I heard voices, but didn't listen. They sounded miles away, or in another room, and they may as well have been for how far removed my focus on Chickasaw was from the rest of reality. I had only ever killed from the safety of a Bipedal Armor, and only seen blood on my blade in the two or three times it had penetrated deep and close enough to actually stab or cut the pilot. Every other killing was remote, distant, one machine fighting another and winning. But not really winning, because I could never see them die, it only occurred to me in that fashion now, after seeing the world through the scope of life-or-death. My BA protected me from knees against my lungs, or hands around my throat. I was never safe, but never felt danger. I was half-asleep.
Over my shoulder their words came into focus,
"Well now we're a man down..."
"Do we draw another?"
"I-I don't know, I don't think this has happened before, I mean-"
"Well do something! I'm not going in a man short, that's suicide!"
I finally turned around when someone said,
"Why not him?"
It was the officer, and as I whipped about to look I saw Echo and Bard looking at me curiously. The officer continued,
"I mean, he killed him, and his name came up. Doesn't it make sense?"
I wanted to say "No", but I felt it would hurt my case, partly because I honestly wanted to scream it. I stood up and watched them deliberate, my heavy breathing from the fight finally slowing down.
"Come on, can we really do that? Isn't it a bit cruel?" said Echo. I looked at him pleadingly. The officer responded,
"There are no rules for this stuff anyways, so why not change them?"
"Well... I don't like it, but..."
"Please." I was shaking, too much for any other words to follow that one. I repeated it, "please."
Echo looked to Bard, who cast his gaze aside shamefully. Echo shrugged and said,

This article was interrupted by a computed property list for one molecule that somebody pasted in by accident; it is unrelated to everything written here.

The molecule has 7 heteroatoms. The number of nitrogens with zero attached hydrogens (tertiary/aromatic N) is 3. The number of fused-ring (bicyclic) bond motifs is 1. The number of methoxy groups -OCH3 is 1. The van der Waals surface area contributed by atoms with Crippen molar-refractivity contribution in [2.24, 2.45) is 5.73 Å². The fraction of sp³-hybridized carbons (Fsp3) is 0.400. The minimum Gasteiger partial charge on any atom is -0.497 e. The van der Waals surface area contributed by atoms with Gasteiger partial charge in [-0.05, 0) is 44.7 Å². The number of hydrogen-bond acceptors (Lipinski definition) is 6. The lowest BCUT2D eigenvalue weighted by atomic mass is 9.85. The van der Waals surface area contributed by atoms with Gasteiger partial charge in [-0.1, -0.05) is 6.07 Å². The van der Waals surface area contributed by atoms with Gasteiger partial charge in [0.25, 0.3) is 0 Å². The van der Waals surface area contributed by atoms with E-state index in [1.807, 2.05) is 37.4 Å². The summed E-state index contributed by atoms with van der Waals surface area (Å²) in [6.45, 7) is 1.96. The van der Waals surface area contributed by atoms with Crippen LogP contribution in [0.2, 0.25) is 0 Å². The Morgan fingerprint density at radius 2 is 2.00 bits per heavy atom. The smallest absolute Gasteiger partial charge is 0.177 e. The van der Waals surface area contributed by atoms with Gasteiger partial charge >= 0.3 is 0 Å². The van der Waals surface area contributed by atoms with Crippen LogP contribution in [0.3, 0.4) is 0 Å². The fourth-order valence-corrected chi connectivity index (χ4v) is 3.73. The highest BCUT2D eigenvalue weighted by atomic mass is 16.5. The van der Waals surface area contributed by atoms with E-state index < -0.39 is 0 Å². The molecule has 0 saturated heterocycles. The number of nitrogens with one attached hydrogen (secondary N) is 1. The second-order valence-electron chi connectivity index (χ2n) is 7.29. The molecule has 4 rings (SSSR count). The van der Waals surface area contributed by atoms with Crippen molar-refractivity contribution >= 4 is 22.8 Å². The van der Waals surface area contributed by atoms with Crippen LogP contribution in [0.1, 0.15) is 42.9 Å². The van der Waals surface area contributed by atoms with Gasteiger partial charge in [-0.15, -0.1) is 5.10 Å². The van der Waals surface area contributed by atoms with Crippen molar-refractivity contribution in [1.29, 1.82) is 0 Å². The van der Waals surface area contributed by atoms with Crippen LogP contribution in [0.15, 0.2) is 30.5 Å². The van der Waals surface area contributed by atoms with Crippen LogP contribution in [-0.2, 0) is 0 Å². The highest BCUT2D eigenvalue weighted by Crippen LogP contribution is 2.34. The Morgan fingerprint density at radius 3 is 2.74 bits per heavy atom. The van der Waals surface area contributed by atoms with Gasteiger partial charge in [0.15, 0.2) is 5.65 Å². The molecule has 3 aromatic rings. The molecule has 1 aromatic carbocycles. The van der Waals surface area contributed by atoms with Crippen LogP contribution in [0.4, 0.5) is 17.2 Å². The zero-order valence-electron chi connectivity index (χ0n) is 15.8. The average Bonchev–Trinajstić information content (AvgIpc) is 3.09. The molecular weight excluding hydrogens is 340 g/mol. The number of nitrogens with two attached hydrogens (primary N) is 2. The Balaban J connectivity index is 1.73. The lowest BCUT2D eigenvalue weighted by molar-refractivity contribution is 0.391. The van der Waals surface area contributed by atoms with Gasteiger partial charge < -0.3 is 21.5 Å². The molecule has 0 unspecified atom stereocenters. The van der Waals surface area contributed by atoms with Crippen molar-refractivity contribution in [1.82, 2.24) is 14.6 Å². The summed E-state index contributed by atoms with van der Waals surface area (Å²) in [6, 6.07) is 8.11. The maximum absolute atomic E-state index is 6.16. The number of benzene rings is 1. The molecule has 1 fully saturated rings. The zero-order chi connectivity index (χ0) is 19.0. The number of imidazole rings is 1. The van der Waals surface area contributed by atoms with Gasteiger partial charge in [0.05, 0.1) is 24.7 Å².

"Well, Pisces... Guess you've been drawn to vanguard a convoy."
I looked between Echo, the officer and Bard. None of them looked pleased, but neither did they look ready to back down. Some of the nearer crowd had heard the exchange and began to rile, approaching the building on which we stood with accusations of injustice and mistreatment. "That's just not right!" "What if you were in his shoes?" "So you can just send us back in whenever you want, is that it?!" Seeing so many stand up for me just on principle gave me a feeling like being in my BA again, of having an impenetrable armor around me. I knew that there was at least some self-interest involved in their approach, but I didn't mind much; they weren't ready to charge the building out of altruistic concern for me, but knowledge that if I got sent back in after getting a ticket back home, any one of them could be just as easily mistreated. Knowing this didn't take away from the nobility of their protest though, the opposite in fact, as a rabble fighting for themselves was more rabidly powerful than a rabble fighting for someone else's cause.
"Quiet!" the officer shouted. All this did was alert more to the situation, as a greater and greater number of Black Sheep began to inquire as to what happened out of their ear-shot, some joining the mob after hearing the situation, some walking away. The officer pulled his pistol out and took a shot at the air to make them jump back. A line of men bearing that Bald Eagle Unit insignia was forming in front of the building we stood on. The officer stared out at the dozens of angry draftees below him and was stiff with hesitation, knowing he could neither instigate a riot by following through with assigning me to the vanguard, nor rescind his order and therefore compromise his authority. Echo put his hand on the officer's shoulder, took a quick glance over his shoulder at me, then said sternly,
"We have to do something, man. I am not going in a man short."
His tone betrayed the desperation he contained in his chest. I was still unsure what would happen, hopeful that I might be allowed to leave, when I suddenly heard the boom of a deep voice from my flank. Bard said,
"I've had enough of this shit. He goes."
I turned to the direction of his voice just in time to see his fist flying into my forehead. Everything went black.